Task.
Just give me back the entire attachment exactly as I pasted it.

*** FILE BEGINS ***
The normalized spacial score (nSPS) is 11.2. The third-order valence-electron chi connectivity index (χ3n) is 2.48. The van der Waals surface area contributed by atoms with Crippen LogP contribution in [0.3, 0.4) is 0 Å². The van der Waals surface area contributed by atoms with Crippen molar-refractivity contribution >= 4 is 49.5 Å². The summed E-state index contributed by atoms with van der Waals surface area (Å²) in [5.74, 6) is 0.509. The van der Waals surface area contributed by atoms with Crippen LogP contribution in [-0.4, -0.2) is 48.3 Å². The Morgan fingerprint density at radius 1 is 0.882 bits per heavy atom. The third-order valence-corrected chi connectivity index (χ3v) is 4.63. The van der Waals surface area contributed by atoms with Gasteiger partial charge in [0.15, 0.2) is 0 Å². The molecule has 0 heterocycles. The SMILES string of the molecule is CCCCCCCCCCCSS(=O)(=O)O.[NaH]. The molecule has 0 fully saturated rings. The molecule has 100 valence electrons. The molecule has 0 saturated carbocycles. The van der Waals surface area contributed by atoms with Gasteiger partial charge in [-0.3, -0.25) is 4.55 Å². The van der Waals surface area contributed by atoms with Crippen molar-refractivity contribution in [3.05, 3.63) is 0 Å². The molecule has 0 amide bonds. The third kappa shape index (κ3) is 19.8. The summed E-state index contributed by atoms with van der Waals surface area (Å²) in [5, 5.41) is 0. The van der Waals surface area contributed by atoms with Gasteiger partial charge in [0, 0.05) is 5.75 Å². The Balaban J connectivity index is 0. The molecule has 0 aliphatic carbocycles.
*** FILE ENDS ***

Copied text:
The normalized spacial score (nSPS) is 11.2. The third-order valence-electron chi connectivity index (χ3n) is 2.48. The van der Waals surface area contributed by atoms with Crippen LogP contribution in [0.3, 0.4) is 0 Å². The van der Waals surface area contributed by atoms with Crippen molar-refractivity contribution >= 4 is 49.5 Å². The summed E-state index contributed by atoms with van der Waals surface area (Å²) in [5.74, 6) is 0.509. The van der Waals surface area contributed by atoms with Crippen LogP contribution in [-0.4, -0.2) is 48.3 Å². The Morgan fingerprint density at radius 1 is 0.882 bits per heavy atom. The third-order valence-corrected chi connectivity index (χ3v) is 4.63. The van der Waals surface area contributed by atoms with Gasteiger partial charge in [0.15, 0.2) is 0 Å². The molecule has 0 heterocycles. The SMILES string of the molecule is CCCCCCCCCCCSS(=O)(=O)O.[NaH]. The molecule has 0 fully saturated rings. The molecule has 100 valence electrons. The molecule has 0 saturated carbocycles. The van der Waals surface area contributed by atoms with Gasteiger partial charge in [-0.3, -0.25) is 4.55 Å². The van der Waals surface area contributed by atoms with Crippen molar-refractivity contribution in [3.05, 3.63) is 0 Å². The molecule has 0 amide bonds. The third kappa shape index (κ3) is 19.8. The summed E-state index contributed by atoms with van der Waals surface area (Å²) in [5, 5.41) is 0. The van der Waals surface area contributed by atoms with Gasteiger partial charge in [0, 0.05) is 5.75 Å². The Balaban J connectivity index is 0. The molecule has 0 aliphatic carbocycles.